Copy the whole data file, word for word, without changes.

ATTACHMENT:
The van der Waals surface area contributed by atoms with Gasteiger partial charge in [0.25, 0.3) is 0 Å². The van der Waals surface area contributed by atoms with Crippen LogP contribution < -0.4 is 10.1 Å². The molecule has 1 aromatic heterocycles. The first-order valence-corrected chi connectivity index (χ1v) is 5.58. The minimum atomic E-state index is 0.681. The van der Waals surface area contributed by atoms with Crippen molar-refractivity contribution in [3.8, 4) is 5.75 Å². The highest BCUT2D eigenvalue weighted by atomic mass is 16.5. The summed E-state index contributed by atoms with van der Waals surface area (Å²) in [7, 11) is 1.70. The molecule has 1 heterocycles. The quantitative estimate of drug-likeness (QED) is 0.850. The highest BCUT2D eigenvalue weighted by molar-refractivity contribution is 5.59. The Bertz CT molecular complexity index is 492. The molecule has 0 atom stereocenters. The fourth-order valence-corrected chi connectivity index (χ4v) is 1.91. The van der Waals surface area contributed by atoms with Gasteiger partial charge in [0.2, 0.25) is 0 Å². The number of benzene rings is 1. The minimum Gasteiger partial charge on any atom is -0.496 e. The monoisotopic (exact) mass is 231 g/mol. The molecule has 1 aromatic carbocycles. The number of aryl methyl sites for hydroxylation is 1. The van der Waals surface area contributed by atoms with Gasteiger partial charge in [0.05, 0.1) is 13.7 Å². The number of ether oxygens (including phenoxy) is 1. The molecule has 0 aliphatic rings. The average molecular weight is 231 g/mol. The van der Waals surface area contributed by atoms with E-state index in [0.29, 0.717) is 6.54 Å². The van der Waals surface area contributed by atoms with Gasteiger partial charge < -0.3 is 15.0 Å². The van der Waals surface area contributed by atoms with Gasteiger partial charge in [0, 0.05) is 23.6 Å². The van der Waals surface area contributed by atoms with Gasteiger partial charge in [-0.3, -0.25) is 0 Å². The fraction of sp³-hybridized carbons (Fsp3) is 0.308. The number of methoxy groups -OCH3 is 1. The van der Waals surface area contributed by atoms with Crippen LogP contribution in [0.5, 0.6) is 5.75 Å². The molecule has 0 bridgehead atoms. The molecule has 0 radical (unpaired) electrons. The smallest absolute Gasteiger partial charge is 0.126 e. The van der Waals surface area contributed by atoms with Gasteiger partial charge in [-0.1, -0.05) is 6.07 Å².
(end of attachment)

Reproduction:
The van der Waals surface area contributed by atoms with Gasteiger partial charge in [0.25, 0.3) is 0 Å². The van der Waals surface area contributed by atoms with Crippen LogP contribution < -0.4 is 10.1 Å². The molecule has 1 aromatic heterocycles. The first-order valence-corrected chi connectivity index (χ1v) is 5.58. The minimum atomic E-state index is 0.681. The van der Waals surface area contributed by atoms with Crippen molar-refractivity contribution in [3.8, 4) is 5.75 Å². The highest BCUT2D eigenvalue weighted by atomic mass is 16.5. The summed E-state index contributed by atoms with van der Waals surface area (Å²) in [7, 11) is 1.70. The molecule has 1 heterocycles. The quantitative estimate of drug-likeness (QED) is 0.850. The highest BCUT2D eigenvalue weighted by molar-refractivity contribution is 5.59. The Bertz CT molecular complexity index is 492. The molecule has 0 atom stereocenters. The fourth-order valence-corrected chi connectivity index (χ4v) is 1.91. The van der Waals surface area contributed by atoms with Gasteiger partial charge in [0.2, 0.25) is 0 Å². The number of benzene rings is 1. The minimum Gasteiger partial charge on any atom is -0.496 e. The monoisotopic (exact) mass is 231 g/mol. The molecule has 1 aromatic carbocycles. The number of aryl methyl sites for hydroxylation is 1. The van der Waals surface area contributed by atoms with Gasteiger partial charge in [0.05, 0.1) is 13.7 Å². The number of ether oxygens (including phenoxy) is 1. The molecule has 0 aliphatic rings. The average molecular weight is 231 g/mol. The van der Waals surface area contributed by atoms with E-state index in [0.29, 0.717) is 6.54 Å². The van der Waals surface area contributed by atoms with Gasteiger partial charge < -0.3 is 15.0 Å². The van der Waals surface area contributed by atoms with Gasteiger partial charge in [0, 0.05) is 23.6 Å². The van der Waals surface area contributed by atoms with Gasteiger partial charge in [-0.3, -0.25) is 0 Å². The fraction of sp³-hybridized carbons (Fsp3) is 0.308. The number of methoxy groups -OCH3 is 1. The van der Waals surface area contributed by atoms with Crippen LogP contribution in [0.5, 0.6) is 5.75 Å². The molecule has 0 bridgehead atoms. The molecule has 0 radical (unpaired) electrons. The smallest absolute Gasteiger partial charge is 0.126 e. The van der Waals surface area contributed by atoms with Gasteiger partial charge in [-0.1, -0.05) is 6.07 Å².